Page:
“… the Federal Reserve computer systems used to calculate and manage interest on reserves do not currently allow for the possibility of a negative IOER rate, although these systems could be modified over time if needed.”
“DIs might opt to shift a significant quantity of their reserve balances into currency. Present Federal Reserve inventories of currency, at about $200 billion, would not be adequate to cover large-scale conversion of the nearly $1 trillion in reserve balances to banknotes.”
“I am not aware of any legal restriction that would mean that we could not establish negative rates, but I will say that we have not looked carefully at the legal side of this.”
“…we don’t even know if payment systems will be able to handle negative rates.”
Ben Bernanke himself said last month:
“I think negative rates are something the Fed will and probably should consider.”
This sort of vacillation is absolutely no good for the markets. It causes panic and uncertainty. Zero interest rates are bad enough, but negative ones can come with a lot more unintended consequences. What we’re saying is, they can neither confirm nor deny anything about negative interest rates. Very helpful, indeed, Federal Reserve. I think the take-away here is that once the Fed finds away, we will be looking at NIR or Negative Interest Rates just as soon as we can find a work-around, because the alternative is QE4.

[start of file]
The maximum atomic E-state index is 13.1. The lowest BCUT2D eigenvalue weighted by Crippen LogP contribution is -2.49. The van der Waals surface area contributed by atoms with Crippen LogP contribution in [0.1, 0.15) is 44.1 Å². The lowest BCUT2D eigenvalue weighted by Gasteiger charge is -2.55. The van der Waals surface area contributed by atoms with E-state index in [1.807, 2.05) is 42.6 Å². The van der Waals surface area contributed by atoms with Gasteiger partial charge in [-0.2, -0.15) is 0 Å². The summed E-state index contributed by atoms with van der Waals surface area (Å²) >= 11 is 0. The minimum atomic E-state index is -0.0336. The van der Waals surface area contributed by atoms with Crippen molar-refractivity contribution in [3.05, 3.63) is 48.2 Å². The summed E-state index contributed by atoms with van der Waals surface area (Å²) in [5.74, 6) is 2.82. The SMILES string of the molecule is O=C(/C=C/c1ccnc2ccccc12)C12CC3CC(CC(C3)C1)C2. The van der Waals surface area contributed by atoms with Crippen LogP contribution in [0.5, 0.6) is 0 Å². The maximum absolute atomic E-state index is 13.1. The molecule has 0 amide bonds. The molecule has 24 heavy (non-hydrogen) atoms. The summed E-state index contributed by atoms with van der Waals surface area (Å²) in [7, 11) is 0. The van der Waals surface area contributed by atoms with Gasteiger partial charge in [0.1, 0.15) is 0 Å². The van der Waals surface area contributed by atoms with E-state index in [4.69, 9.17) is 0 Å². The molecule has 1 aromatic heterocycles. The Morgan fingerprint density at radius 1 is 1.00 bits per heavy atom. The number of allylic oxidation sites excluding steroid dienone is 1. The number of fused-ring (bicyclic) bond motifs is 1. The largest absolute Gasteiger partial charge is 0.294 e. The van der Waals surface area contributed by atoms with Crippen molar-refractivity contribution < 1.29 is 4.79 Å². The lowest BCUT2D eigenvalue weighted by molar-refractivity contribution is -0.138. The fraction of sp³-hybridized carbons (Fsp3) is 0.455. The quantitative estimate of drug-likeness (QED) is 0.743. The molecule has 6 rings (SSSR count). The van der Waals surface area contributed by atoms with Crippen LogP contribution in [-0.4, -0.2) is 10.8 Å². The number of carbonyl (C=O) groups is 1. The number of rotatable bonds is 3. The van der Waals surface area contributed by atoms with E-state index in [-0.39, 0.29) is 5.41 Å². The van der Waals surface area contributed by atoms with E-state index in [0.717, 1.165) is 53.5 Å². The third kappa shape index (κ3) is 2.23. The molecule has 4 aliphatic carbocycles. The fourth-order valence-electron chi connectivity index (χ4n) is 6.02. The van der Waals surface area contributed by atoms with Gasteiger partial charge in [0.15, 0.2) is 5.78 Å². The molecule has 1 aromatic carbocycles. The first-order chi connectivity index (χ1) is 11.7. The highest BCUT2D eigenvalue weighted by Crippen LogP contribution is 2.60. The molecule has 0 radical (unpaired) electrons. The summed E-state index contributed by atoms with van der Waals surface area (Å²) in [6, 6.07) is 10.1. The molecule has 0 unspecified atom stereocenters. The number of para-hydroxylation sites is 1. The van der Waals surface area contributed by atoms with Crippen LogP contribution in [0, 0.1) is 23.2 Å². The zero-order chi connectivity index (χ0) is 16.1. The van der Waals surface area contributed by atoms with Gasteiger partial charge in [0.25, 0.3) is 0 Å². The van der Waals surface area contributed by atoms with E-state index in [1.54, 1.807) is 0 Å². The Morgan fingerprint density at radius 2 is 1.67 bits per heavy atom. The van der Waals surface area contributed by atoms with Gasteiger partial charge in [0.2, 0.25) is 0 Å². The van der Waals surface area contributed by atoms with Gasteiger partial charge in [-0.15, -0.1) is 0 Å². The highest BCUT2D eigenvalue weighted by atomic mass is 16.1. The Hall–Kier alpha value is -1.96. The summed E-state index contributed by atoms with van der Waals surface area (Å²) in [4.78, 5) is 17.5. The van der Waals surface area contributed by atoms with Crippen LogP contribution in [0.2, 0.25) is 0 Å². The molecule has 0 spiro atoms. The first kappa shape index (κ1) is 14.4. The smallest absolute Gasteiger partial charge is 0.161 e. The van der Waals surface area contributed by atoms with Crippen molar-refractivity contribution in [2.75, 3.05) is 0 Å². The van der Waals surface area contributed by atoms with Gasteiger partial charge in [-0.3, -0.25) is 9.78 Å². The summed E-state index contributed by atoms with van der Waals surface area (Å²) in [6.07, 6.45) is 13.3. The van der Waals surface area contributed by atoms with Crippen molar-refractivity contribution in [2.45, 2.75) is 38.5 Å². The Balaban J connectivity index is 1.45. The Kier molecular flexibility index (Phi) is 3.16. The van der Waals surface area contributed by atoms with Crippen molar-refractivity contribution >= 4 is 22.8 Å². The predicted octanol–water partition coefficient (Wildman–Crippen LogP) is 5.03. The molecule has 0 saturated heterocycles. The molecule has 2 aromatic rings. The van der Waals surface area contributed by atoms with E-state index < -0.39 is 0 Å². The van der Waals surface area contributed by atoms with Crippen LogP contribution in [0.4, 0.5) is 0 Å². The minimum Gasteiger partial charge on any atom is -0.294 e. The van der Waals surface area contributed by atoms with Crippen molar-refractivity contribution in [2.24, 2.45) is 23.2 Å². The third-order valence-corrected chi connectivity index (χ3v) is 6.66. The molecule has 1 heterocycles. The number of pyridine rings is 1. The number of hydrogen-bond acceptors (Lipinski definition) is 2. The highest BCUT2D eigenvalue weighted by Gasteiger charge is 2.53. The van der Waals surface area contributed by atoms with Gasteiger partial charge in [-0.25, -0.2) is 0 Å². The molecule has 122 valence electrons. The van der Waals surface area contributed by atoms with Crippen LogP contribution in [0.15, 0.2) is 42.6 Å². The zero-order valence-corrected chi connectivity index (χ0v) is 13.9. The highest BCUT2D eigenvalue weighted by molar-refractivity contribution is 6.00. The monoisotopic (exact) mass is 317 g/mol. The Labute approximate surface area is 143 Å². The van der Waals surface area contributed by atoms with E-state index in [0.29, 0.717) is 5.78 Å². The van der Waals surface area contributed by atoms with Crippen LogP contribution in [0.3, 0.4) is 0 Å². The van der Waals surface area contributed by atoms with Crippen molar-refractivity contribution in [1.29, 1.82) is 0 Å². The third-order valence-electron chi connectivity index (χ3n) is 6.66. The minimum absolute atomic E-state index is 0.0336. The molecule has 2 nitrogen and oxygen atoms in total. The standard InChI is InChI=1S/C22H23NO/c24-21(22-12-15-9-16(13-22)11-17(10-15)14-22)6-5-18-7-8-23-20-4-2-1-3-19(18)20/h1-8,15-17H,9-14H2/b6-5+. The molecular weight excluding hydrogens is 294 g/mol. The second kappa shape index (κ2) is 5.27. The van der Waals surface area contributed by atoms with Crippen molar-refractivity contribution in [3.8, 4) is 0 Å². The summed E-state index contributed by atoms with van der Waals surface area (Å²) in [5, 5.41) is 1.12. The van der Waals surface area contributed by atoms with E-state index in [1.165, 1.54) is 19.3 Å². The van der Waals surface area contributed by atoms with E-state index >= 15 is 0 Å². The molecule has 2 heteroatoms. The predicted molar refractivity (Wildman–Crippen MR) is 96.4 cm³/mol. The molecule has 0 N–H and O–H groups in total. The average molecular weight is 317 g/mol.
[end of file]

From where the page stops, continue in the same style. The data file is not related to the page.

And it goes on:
Among other translucent policies out there that affect you and me today, but are for our own good, is Net Neutrality. Once again, policies written by people who don’t know what they are talking about, deliberately kept vague so that regulators can go either way depending on whether you’re cooperative or not.
“The FCC’s Open Internet Order codified certain principles of net neutrality for broadband providers: No blocking of lawful content, no unreasonable discrimination or throttling, and no paid prioritization,” explains Evan Swarztrauber in his interview with Forbes contributor Jarod Meyer.